I think investors will be reluctant to do much selling of stocks and bonds before those dates, especially since Asian financial markets are likely to be strong over the next two weeks on hopes for Japanese stimulus and on evidence that China's economic growth is accelerating.

After that, though, global financial markets will be free to focus on the news out of Washington. I expect that news to be negative -- I don't think we'll see a deal until the very last minute, again. And I expect that Wall Street gurus and the companies that rate government debt -- Standard & Poor's, Moody's Investors Service and Fitch Ratings -- will keep reminding financial markets about the possibility of another downgrade to the current AA U.S. credit rating. Granted, the last downgrade didn't produce any increase in U.S. interest rates or a weaker dollar, but that was largely because the eurozone debt crisis made the United States an attractive safe haven. The United States doesn't have that going for it this time, since the eurozone has temporarily "solved" its crisis.

I don't know if this publicized uncertainty will be enough to end the recent rally and produce a significant sell-off in financial assets.

I do know that the next crisis will be enough to increase the odds of a sell-off, especially since stocks have rallied to five-year highs. As I've written recently (See "7 steps to investing success in 2013.") if you want to profit from the recent rally, you need to do it sooner rather than later. Before the end of the month, I think the odds will have shifted, reducing potential reward and increasing potential risk.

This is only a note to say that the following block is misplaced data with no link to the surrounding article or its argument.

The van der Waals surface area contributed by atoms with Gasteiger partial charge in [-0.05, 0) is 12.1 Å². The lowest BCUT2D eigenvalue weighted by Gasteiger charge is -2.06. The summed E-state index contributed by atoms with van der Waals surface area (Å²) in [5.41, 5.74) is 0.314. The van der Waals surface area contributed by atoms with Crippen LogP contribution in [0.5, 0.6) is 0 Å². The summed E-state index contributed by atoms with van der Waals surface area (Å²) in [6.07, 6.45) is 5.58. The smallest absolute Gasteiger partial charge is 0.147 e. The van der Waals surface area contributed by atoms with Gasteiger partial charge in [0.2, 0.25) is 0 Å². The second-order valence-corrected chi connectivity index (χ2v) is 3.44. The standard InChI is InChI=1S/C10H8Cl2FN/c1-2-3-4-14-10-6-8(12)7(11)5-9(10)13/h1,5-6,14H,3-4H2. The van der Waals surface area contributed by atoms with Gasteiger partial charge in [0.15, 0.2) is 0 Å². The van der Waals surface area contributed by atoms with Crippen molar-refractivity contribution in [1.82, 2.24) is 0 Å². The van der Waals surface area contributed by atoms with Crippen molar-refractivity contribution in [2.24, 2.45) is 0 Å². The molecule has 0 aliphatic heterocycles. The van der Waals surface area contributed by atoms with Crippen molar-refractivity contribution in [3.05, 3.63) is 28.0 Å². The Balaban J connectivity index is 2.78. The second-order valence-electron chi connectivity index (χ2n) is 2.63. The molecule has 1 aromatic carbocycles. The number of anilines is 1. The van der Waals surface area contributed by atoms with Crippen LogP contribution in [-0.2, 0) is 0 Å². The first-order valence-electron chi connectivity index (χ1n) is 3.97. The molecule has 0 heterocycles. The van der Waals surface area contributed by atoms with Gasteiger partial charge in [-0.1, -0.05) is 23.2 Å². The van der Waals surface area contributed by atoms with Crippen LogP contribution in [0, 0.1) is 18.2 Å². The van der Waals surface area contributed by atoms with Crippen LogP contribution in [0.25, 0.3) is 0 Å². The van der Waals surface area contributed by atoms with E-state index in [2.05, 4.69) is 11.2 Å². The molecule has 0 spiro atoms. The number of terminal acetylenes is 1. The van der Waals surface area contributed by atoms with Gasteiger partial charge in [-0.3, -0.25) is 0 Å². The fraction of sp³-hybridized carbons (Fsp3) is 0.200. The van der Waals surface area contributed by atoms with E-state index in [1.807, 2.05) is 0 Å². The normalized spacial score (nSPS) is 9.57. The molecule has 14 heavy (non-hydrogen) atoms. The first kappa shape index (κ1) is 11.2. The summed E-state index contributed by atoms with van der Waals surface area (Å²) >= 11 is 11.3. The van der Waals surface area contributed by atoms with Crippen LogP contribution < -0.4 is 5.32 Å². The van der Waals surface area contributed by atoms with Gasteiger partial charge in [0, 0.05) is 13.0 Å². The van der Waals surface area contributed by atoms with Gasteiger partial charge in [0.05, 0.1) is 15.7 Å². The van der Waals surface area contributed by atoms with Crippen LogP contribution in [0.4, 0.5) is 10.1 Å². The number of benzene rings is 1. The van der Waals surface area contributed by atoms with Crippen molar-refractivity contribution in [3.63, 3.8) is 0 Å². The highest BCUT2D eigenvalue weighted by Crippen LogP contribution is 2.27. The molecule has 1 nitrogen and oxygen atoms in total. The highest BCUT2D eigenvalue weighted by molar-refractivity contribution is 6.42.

Raise cash

Given the nature of the debt-ceiling crisis, in which fears of a credit downgrade for the United States would hit both U.S. stocks and bonds (and, if it got scary enough, extend downward pressure to Asian and other emerging markets), cash strikes me as the best asset in the crisis. (Gold would normally be a safe haven, too, but gold has been in its own downtrend recently, and, for the moment, I prefer cash.)

How much do you want to move to cash? I'd use the rules I laid out in a recent post on Jubak Picks to increase cash holdings. As of this moment, I see any crisis-related downturn as a buying opportunity that I'd like to have enough cash -- say 20%? -- to exploit rather than as a reason to sell everything. Watch our politicians -- and global market reaction to our politicians -- to see if that changes.

You certainly can't say this is a dull market.

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Jim Jubak's column has run on MSN Money since 1997. He is the author of the book "The Jubak Picks," based on his market-beating Jubak's Picks portfolio; the writer of the Jubak's Picks blog; and the senior markets editor at MoneyShow.com. Get a free 60-day trial subscription to JAM, his premium investment letter, by using this code: MSN60 when you register at the Jubak Asset Management website.

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